A symbol such as an x (lowercase or uppercase) with a line on top of it does not exist as a coded character in Unicode (or any other character code standard). This is why you cannot find it in character pallettes.
However, you can enter such a symbol using a normal letter followed by a combining diacritic mark, which could be U+0304 COMBINING MACRON or U+0305 COMBINING OVERLINE. I have to check my own e-book to see which one is better... yep, overline is generally preferable here, since it is more noticeable (longer). Besides, macron is originally intended for use in linguistics (to indicate long vowel, typically), rather than part of a mathematical notation. But this may also depend on the font used, in practice.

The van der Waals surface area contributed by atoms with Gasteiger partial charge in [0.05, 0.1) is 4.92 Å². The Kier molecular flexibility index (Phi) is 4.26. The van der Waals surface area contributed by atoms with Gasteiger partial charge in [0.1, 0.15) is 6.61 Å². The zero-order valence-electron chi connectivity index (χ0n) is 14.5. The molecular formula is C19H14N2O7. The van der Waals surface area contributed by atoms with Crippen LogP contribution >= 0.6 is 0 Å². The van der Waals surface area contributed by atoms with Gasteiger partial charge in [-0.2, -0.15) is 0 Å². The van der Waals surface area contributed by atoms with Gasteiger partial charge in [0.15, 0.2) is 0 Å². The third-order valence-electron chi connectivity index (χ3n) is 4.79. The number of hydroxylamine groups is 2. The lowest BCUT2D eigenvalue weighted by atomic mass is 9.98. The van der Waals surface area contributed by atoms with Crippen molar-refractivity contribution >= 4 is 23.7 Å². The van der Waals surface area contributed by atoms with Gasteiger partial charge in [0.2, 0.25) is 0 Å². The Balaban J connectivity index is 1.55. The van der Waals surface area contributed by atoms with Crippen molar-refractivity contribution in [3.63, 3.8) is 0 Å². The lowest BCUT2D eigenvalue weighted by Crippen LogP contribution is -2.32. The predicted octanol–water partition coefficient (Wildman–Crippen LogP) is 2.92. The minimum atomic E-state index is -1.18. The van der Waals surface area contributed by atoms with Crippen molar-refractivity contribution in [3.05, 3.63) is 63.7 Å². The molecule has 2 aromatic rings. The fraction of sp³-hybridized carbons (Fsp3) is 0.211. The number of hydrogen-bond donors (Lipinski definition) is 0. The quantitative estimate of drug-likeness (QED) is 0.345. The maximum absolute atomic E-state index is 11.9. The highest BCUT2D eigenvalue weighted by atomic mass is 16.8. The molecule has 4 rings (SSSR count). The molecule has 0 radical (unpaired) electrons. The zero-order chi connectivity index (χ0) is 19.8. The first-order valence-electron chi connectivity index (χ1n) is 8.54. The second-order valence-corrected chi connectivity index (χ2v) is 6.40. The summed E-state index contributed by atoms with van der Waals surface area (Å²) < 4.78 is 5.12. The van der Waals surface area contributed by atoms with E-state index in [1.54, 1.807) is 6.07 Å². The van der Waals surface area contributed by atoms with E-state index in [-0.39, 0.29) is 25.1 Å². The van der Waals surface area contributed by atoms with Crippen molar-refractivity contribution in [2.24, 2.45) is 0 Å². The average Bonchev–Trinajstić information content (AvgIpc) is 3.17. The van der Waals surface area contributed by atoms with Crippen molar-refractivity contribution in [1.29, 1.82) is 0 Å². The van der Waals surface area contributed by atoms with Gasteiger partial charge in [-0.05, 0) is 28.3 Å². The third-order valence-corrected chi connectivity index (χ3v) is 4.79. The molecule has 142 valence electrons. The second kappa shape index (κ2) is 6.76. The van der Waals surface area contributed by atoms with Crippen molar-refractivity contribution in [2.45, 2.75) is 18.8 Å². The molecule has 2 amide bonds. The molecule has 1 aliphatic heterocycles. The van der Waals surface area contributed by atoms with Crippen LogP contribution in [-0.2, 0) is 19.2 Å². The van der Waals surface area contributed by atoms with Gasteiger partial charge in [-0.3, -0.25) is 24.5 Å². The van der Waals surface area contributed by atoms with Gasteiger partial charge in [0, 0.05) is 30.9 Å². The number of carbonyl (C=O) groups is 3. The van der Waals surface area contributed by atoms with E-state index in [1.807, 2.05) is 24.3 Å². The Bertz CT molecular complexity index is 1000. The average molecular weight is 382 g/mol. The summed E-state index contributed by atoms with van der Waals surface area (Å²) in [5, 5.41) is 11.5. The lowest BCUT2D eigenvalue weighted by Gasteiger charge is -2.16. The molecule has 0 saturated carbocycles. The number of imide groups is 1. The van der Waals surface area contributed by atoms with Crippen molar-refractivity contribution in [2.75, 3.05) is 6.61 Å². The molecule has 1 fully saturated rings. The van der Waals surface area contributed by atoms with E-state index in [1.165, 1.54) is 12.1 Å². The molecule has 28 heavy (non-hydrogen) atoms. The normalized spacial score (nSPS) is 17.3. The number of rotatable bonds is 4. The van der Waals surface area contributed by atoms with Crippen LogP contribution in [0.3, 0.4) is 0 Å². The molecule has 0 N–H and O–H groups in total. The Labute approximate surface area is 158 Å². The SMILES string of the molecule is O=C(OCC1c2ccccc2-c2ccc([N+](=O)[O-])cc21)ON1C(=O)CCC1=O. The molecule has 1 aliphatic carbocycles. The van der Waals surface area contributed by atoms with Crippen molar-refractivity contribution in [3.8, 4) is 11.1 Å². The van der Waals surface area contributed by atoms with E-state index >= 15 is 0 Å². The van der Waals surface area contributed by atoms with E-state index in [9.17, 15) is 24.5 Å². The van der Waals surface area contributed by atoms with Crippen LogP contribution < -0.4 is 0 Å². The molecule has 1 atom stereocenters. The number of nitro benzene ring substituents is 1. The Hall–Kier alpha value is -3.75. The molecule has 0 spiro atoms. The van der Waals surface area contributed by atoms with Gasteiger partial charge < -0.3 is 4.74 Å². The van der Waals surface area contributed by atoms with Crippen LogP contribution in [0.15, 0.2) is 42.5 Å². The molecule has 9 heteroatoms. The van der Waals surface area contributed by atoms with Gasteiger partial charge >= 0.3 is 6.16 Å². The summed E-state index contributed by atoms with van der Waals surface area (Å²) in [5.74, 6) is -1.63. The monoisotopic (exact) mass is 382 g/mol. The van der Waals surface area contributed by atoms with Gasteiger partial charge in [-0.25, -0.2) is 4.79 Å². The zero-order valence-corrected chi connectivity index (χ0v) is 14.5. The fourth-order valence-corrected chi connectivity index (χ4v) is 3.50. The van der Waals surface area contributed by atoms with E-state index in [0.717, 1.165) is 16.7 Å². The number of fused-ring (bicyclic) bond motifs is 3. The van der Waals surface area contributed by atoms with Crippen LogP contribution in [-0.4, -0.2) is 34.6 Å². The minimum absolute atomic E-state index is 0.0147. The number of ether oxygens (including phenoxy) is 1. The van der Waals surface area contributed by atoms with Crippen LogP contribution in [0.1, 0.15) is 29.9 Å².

The following image shows the letter x, in italic, with macron, then with overline, and then, for comparison, a formula constructed as suggested in @Rishabh’s answer.
You can enter a combining diacritic mark (which is always entered after the base character it should apply to) in LibreOffice using Insert → Special character, check selecting “Combining Diacritical Marks” in the “Subset” menu and proceeding as usual. When you click on a character in the pallette, you will see the Unicode number (like U+0305) on the right. This is important because the characters are often difficult to distinguish.